Planning to take the train from Paris to Amsterdam? Start your journey with us.
The train from Paris to Amsterdam usually takes 4h 37m, but can take just 3h 19m on the fastest services. You'll be travelling direct on this route with Eurostar. On board, you'll find comfortable seating, space for luggage and, on most services, free WiFi as standard.
Opt for Eurostar’s Premium (First Class) tickets if you want that bit of extra luxury, including at-seat dining and access to the Eurostar lounge in Paris before you board. Once you arrive in Amsterdam why not check out the city's major museums, including the Rijksmuseum, the Stedelijk Museum, the Van Gogh Museum, Anne Frank House and the Rembrandt House Museum.
Why not start a search for cheap train tickets from Paris to Amsterdam with us today? If you want to find out more, keep reading for FAQs and money-saving tips.
It takes an average of 4h 38m to travel from Paris to Amsterdam by train, over a distance of around 268 miles (431 km). There are normally 13 trains per day travelling from Paris to Amsterdam and tickets for this journey start from £31.54 when you book in advance.
From 3h 20m
268 miles (431 km)
13 trains per day
Direct trains available
|Train and bus operators|
Eurostar is the exclusive high-speed train service that links London to Paris, Brussels, Amsterdam and the rest of Europe at speeds of up to 186 mph (300 km/h). All Eurostar trains have modern, comfortable facilities, plenty of room for luggage, and onboard food and beverage carriage. There are three comfort classes on offer – Standard, Standard Premier (equivalent to Premium Economy, with light refreshments served), and Business Premier (equivalent to First or Business Class, with flexible travel options, priority boarding, lounge access and delicious food and drink included). On 1st October, 2023, Eurostar and Thalys joined forces and are now united under the Eurostar name. Eurostar now runs trains on more routes between France, Belgium, the Netherlands and Germany. These trains, with their distinctive red colour scheme, have three classes: Standard, Comfort and Premium (equivalent to First Class, with lounge access included).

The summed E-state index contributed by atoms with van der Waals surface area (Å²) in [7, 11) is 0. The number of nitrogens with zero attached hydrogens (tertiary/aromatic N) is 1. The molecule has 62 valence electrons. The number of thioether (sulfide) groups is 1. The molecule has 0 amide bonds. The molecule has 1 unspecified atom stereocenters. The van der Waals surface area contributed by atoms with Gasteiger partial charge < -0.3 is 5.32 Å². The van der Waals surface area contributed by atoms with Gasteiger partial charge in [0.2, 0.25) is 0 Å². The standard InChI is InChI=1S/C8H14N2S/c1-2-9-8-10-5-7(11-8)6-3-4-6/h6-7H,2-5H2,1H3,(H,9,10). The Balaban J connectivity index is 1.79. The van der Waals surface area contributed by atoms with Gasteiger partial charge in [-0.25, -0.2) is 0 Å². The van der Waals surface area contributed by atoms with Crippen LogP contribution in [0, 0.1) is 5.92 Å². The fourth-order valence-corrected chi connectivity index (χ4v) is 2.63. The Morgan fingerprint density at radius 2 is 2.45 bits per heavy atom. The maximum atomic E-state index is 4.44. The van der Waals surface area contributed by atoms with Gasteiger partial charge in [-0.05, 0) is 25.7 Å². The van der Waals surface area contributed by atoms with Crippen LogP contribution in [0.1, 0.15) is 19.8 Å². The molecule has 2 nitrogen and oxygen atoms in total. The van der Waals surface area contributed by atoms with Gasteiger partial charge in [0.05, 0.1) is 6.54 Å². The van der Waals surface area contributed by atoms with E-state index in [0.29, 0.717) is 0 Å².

In Standard class, you'll find comfortable seats, free WiFi and a large selection of drinks and snacks for sale in the onboard café-bar.
As well as all the facilities you'll find in Standard Class, in Eurostar Standard Premier you'll also get a light meal served at your seat for trips to and from London. Instead of Standard Premier, Red trains travelling around Europe have Comfort Class. Though you won't get a meal at your seat for trips solely in Europe, you'll get to sit back and relax in comfier seats.
For trains to and from London, Business Premier gives you the freedom to travel in your own time, with speedy boarding and Eurostar's exclusive Business Premier lounges where you can relax before your trip. In Premium Class, exclusively on trains in Europe, you'll benefit from complete comfort, including a free meal and free drinks at your seat.
Although there's no weight limit for your luggage on Eurostar trains, you must be able to carry your bags safely by yourself.
Each bag must be clearly labelled and must be no longer than 85 cm (for trains to and from the United Kingdom) or no larger than 75 x 53 x 30 cm (for trains in Europe).